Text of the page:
Trooper denies lawsuit allegationsMinnesota State Trooper Troy Siems has filed an answer to the federal lawsuit brought against him earlier this summer, denying that he violated the civil rights of a man he arrested and asking that the suit be dismissed.
By: Sarah Gorvin, The Republican Eagle
Minnesota State Trooper Troy Siems has filed an answer to the federal lawsuit brought against him earlier this summer, denying that he violated the civil rights of a man he arrested and asking that the suit be dismissed.
Richard Thissen, who was the owner of an insurance agency in Kenyon, and his attorneys filed the complaint June 14, claiming that Siems used excessive force when arresting him on DUI charges in November 2009. The complaint says Siems “hit (Thissen) forcefully in the chest, tackled him to the ground and knocked out two of his teeth,” causing Thissen to lose consciousness.
In his answer filed Aug. 15, Siems denies “each and every allegation.” He continues, saying that when he pulled Thissen over for a seat belt violation, he noticed “a strong odor of alcohol.” When Siems asked Thissen to perform a sobriety test, Thissen ran into a nearby laundry, ignoring Siems orders to stop.
Thissen then “threw a laundry cart at … Siems,” the complaint says.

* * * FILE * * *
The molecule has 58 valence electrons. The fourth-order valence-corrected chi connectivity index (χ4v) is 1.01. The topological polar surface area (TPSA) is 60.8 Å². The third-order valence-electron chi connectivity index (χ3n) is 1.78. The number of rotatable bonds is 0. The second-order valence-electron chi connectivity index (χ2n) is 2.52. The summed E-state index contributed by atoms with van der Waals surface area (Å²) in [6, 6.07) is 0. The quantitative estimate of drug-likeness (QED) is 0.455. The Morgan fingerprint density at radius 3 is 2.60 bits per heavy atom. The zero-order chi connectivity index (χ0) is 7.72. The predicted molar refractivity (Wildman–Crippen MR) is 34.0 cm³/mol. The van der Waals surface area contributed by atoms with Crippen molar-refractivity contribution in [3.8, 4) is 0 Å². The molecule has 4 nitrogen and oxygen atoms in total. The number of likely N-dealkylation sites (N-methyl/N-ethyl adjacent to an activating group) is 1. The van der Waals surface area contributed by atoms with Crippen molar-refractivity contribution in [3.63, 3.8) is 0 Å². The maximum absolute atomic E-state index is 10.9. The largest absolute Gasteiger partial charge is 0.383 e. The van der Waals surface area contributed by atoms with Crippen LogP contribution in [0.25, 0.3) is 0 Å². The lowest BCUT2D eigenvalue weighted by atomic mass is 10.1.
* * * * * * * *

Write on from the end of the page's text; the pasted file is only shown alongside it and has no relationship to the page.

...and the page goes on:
Siems eventually caught up to Thissen, pushing him to the ground from behind. Thissen was taken to the hospital in Red Wing for examination of a cracked tooth, the complaint says.
The complaint continues, stating that Siems “acted reasonably and in good faith within the scope of … authority as an employee of the State of Minnesota and is … immune from (Thissen’s) claims.”
Siems is asking to be reimbursed for costs relating to the lawsuit, including attorney’s fees.
Thissen’s complaint also lists Kenyon Police Chief Lee Sjolander as a defendant. Thissen claims Sjolander used excessive force while arresting him in a separate incident.
Sjolander filed a separate answer to Thissen’s complaint July 31, calling the allegations “frivolous,” alleging defamation and asking for $10,000 in damages.
A pre-trial conference has been scheduled for Aug. 28 in the Federal Courts Building in Minneapolis.